There aren’t many places children can go to be surrounded by positive role models that provide them the opportunity to develop relationships on multiple levels. For most kids, adult mentors are limited to parents, coaches and teachers. There’s one place, however, where children are surrounded by mentors on multiple levels 24/7: summer camp. Most summer camps have very high staff to camper ratios, which means there is never a shortage of grownups from whom campers can seek guidance and leadership. Of course, everyone knows that role models are important in the lives of children. But we simply forget to take the time to consider that having different types of leadership examples is equally crucial, until we’re reminded of this by the campers themselves.
A senior camper at one of America’s Finest Summer Camps recently observed there are so many leaders at camp that you never feel like you have no one to go to when the need arises. This is very true. There are coaches to help children improve their skills and reach athletic goals. There are counselors to provide guidance through daily activities. There are Head Counselors and Campus Leaders to help out with the bigger, more complicated aspects of camp. And there are Directors who make it their business to make sure everyone has fun and stays safe. There is also the myriad of other staff who work in camp offices, kitchens and health centers. Regardless of which role any of these people fulfill, they’re all working at summer camp for one reason: They have opted to dedicate their summers to making a positive impact on the lives of children, and the campers’ best interests are their first priority. There aren’t many institutions that can make a similar claim.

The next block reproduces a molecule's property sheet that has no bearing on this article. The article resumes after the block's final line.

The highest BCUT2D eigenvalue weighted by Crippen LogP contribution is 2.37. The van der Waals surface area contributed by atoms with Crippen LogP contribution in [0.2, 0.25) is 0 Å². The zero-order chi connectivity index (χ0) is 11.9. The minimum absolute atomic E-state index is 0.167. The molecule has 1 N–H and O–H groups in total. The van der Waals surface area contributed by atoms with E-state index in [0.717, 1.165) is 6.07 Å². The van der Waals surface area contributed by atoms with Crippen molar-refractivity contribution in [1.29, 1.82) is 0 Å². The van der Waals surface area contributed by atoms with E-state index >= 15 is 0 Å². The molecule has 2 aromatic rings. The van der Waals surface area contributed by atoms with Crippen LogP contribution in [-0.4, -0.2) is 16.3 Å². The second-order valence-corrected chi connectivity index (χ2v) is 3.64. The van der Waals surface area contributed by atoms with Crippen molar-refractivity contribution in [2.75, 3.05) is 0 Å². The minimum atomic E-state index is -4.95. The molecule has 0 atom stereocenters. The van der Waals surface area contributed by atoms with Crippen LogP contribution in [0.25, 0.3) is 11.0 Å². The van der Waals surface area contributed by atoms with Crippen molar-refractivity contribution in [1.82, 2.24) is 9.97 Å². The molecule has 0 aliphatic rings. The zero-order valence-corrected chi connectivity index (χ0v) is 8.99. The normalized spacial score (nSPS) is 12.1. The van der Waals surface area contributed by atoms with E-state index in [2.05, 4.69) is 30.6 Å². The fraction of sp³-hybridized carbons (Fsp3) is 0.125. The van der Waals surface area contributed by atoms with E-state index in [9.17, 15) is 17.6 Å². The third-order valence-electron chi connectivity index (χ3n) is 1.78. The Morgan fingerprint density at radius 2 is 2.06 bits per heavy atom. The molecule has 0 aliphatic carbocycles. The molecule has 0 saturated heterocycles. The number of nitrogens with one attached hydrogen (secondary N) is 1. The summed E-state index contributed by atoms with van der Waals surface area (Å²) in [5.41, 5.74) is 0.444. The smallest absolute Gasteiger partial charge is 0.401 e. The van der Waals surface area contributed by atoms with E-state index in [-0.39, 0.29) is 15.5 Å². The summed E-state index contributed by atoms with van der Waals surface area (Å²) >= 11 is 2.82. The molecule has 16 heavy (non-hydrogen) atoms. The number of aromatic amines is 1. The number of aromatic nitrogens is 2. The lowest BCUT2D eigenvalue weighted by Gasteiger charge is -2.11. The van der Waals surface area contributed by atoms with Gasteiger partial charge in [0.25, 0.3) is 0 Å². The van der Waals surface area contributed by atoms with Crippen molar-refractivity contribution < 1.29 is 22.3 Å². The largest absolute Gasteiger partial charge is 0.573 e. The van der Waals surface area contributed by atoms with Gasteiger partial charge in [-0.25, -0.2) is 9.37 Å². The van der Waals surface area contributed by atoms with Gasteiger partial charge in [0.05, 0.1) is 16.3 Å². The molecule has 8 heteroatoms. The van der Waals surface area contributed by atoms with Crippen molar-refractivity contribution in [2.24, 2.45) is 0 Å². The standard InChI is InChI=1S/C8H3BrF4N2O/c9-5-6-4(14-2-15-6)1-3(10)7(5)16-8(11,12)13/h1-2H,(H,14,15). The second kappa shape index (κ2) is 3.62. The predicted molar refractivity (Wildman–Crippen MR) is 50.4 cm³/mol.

As leaders and mentors, camp staff bring a passion to their jobs that anyone who makes a decision to dedicate themselves 24/7 to a job must have in order to be successful. They voluntarily give up sleep, time with family and free-time in order to be a part of summer camp, and their dedication shows through their interaction with campers. The relationship is symbiotic. Campers understand that staff find as much value in the summer camp experience as they do, which develops into a mutual confidence and trust.
Social learning is the psychological concept that places value on the necessity of good role models in the lives of children, which is perhaps why camp is an ideal place for campers to get the most out of being surrounded by many prospective mentors. Summer camp is somewhat of a microcosm of an ideal society. It’s a self-contained arena in which people live alongside one another in an environment that is most harmonious when everyone supports the successes of those around them. The absence of everyday competitiveness gives campers the opportunity to take full advantage of the encouragement that comes from everyone around them, including leaders.